(Bloomberg) — Oil demonstrated its resilience in the week’s opening session, rebounding from the biggest slump since November ahead of a key OPEC+ meeting that may see some supply returned to a fast-tightening market.
Futures in New York rose toward $63 a barrel after losing 3.2% on Friday. The alliance gathers on Thursday and is expected to loosen the taps after prices got off to their best ever start to a year. But it’s unclear how robustly the group will act, with the Saudi Arabian energy minister calling for producers to remain “extremely cautious.” A weaker dollar also supported crude.
See also: OPEC+ Faces Calls to Cool Oil Market Frenzy With Extra Barrels
Oil’s recovery from the impact of the pandemic has been driven by Asian demand, as well as fiscal and monetary stimulus. Data Monday showed most key manufacturing economies gained ground last month, with China staying in expansionary territory. In the U.S., President Joe Biden’s $1.9 trillion relief plan moved closer to realization after passing the House of Representatives.
Saudi Arabia’s reductions, the improving demand outlook as vaccines are rolled out, and the growing popularity of commodities as a hedge against inflation have pushed oil higher this year. There has been a raft of bullish calls in recent weeks predicting the rally will continue as the producer response trails consumption, while maintenance in North Sea fields is set to reduce supply.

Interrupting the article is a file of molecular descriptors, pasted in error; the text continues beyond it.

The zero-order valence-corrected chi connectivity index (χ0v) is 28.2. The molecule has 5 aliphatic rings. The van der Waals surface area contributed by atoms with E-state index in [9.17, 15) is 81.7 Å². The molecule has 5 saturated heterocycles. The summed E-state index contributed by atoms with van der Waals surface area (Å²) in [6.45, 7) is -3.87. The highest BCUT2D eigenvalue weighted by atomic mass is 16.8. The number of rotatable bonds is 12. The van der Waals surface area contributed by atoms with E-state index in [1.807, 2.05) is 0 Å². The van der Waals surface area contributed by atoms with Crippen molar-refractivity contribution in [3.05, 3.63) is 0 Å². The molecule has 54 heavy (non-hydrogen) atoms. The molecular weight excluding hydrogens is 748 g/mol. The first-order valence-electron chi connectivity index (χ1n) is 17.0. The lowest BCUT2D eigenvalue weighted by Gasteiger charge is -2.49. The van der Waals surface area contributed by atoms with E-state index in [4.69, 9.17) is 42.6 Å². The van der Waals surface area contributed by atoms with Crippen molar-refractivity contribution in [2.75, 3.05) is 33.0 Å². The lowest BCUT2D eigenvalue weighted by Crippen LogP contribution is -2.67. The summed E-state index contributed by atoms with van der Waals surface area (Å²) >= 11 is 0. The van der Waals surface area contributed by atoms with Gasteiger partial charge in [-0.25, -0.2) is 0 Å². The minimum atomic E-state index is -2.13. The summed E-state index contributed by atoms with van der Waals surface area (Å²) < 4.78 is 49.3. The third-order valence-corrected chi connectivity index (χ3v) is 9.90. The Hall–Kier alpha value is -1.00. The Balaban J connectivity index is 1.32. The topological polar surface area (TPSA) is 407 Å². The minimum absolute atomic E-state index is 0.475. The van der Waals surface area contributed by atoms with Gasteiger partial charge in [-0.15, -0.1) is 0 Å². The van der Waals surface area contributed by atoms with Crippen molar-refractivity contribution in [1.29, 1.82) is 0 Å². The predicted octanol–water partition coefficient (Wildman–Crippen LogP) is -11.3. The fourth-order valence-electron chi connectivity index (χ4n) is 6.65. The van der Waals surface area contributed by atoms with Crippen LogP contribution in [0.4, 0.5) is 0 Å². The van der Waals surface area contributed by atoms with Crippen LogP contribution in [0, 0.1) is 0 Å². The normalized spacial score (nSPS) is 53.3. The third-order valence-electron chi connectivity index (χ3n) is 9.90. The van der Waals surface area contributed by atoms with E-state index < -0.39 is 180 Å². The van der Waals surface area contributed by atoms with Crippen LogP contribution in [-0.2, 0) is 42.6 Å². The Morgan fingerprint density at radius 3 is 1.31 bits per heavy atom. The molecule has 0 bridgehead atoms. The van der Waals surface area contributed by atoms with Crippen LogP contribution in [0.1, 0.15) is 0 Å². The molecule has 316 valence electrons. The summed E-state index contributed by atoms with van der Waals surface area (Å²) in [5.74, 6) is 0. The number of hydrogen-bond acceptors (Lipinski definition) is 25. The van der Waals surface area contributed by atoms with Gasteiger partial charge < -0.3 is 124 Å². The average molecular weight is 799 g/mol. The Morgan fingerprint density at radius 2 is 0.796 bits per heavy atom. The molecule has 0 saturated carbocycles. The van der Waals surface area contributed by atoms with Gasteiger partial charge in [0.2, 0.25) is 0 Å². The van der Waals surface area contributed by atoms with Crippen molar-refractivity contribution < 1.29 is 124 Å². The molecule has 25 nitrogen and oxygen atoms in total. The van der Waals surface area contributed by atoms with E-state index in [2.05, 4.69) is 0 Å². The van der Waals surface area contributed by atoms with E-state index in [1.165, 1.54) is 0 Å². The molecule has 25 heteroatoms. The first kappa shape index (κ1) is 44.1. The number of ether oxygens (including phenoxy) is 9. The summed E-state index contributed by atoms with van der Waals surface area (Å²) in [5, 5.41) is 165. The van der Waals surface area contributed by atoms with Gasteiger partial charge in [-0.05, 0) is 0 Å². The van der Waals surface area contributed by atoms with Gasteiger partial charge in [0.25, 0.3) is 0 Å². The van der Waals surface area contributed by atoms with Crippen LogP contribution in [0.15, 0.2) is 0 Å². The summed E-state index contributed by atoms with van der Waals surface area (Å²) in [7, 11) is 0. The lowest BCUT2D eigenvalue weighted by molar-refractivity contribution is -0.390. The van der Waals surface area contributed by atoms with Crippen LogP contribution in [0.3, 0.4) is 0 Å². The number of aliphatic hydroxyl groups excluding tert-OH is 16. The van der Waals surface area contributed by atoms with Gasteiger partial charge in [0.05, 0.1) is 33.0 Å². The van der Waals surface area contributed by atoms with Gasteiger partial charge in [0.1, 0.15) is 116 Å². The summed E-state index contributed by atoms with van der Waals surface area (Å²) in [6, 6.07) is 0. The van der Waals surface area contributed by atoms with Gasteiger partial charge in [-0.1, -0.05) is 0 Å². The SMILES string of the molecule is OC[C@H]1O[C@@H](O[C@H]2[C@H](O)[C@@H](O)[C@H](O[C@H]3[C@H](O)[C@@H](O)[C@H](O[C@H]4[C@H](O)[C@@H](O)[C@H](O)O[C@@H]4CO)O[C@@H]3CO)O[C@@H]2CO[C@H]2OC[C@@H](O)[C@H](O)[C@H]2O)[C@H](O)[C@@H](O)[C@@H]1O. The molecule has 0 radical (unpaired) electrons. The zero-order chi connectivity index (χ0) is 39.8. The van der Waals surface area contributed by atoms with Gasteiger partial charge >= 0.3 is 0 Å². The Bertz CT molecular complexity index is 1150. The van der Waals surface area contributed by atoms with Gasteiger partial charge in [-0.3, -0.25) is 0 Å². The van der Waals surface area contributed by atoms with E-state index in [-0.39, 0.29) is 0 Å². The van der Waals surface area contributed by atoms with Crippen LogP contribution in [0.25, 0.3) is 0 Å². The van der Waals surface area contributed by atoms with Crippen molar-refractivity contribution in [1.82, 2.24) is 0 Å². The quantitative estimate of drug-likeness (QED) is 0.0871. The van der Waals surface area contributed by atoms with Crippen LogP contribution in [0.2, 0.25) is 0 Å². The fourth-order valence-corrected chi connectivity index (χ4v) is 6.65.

“The OPEC+ meeting is very important,” said Michael McCarthy, chief markets strategist at CMC Markets Asia Pacific. The “market could remain easily positive in the face of a modest increase in OPEC+ production. If there is a large increase, then it could dampen the outlook in the short term,” he said.
At stake in the meeting is how much OPEC+ output gets restored and at what pace, with current reductions amounting to just over 7 million barrels a day, or 7% of global supply. The 23-nation coalition will decide whether to revive a 500,000-barrel tranche in April, and in addition, whether the Saudis confirm an extra 1 million barrels they’ve taken offline will return as scheduled.
Brent’s prompt timespread was 72 cents a barrel in backwardation, a bullish structure with near-dated prices above later-dated ones. That compares with 25 cents at the start of February and a discount at the beginning of the year.
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